To foster leadership development, let’s give less advice, let’s ask more questions.

First: Listen

Let's listen attentively, without judgment, to what others are uncovering in front of us, humbly and courageously sharing with us their struggles, whether facing a problem, aspiring to get better at what they love doing, or simply vaguely languishing.

If we have ever tried not to interrupt others when they explain their difficulties in words, and to resist the urge to give advice, restrain the tendency to cling to what should be thought, said, or done to solve the problem, make the best decision or handle the situation, then we know that this is not an easy task. We enjoy giving advice; it makes us feel like we are doing something.

Let's consider the advice of not giving too much advice.

Let's practice fostering spaces of sufficient trust where others can feel empowered to openly explore their options, draw their conclusions and make their own choices. 

Let Socrates and Dr. Watson inspire us: instead of providing more answers, let's ask more questions.

Embracing negative capability

Let's become better at supporting others to learn about being in uncertain and stressful situations without providing a 'fight or flight' automatic reaction, to welcome and tolerate mysteries, and think through their doubts, ambivalence, and sometimes confusion.

Embracing the dialectical tension between a sense of the unknown and one's personal convictions, learning to respond rather than reacting to every "stimulus" one encounters, that's what the poet John Keats may have meant when he first coined the term "negative capability" in a letter he wrote to his brothers in 1817. This idea, which centers on suspending judgment about something in order to learn more about it, remains as essential today as it was back then.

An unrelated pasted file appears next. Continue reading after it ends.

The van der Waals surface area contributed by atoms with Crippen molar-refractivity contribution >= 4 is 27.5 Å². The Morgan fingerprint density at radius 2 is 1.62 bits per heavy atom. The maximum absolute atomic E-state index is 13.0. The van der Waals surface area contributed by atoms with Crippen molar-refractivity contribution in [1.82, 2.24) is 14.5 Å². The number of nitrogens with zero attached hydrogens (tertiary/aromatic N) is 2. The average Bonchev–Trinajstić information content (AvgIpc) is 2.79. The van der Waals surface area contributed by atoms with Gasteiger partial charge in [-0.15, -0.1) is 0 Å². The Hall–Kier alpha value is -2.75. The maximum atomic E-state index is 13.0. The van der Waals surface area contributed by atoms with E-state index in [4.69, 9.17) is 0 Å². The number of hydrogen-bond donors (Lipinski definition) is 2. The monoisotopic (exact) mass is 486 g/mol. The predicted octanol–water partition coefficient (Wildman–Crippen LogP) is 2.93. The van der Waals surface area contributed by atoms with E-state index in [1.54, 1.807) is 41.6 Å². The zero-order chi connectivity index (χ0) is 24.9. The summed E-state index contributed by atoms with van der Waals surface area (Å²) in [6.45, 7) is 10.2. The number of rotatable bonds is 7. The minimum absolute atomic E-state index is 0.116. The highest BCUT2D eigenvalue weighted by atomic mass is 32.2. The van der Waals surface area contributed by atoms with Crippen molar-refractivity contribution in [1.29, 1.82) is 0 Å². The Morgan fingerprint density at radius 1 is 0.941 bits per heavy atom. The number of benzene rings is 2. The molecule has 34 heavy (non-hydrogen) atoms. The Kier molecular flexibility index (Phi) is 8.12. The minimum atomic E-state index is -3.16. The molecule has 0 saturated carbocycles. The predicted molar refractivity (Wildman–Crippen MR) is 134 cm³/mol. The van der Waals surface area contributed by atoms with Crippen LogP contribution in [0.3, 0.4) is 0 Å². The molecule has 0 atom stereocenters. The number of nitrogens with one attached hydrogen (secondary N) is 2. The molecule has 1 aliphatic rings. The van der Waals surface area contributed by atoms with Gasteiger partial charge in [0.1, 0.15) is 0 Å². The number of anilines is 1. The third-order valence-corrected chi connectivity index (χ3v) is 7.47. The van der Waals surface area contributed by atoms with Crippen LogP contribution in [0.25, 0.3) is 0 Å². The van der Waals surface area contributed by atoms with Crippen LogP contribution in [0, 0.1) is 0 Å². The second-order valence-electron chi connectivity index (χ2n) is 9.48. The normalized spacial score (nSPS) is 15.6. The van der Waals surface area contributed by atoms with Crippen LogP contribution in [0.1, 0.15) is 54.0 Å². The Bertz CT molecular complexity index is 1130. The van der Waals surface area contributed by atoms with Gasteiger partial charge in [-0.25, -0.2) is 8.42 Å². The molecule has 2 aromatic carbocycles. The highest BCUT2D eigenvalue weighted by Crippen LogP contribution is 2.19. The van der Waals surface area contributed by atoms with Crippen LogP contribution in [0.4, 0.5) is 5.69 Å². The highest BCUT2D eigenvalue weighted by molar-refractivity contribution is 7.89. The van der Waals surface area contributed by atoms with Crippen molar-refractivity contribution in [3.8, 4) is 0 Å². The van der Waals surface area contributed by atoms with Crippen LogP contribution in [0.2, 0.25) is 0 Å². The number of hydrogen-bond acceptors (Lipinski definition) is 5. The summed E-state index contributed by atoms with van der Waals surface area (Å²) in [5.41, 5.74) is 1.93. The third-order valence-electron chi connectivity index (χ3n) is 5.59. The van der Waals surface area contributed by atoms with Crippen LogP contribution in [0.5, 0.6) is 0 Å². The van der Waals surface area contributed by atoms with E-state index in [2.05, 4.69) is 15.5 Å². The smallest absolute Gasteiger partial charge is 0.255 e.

"I cannot teach anyone anything, I can only make them think."– Attributed to Socrates (circa 470 BC)

Asking questions

Through questions, we gently guide our interlocutors toward a solution that neither they nor we know about. We support their thinking, encourage them to express themselves, and verbalize a solution that could be meaningful and useful for them here and now.

"I believe that we cannot live better than in seeking to become better, nor more agreeably than having a clear conscience." ― Attributed to Socrates (circa 470 BC)

We investigate the situation together as partners, private investigators working on the same case. Good ideas often come from conversations. As we share viewpoints, we learn from each other. We also allow some space for controversial conversations and constructive conflict: "I'll tell you what I think, and you'll tell me what you disagree with."

"I am afraid, my dear Watson, that most of your conclusions were erroneous. When I said that you stimulated me, I meant, to be frank, that in noting your fallacies I was occasionally guided towards the truth. Not that you are entirely wrong in this instance." ―Sherlock Holmes to Dr. Watson (early 20th century)

Looking at the big picture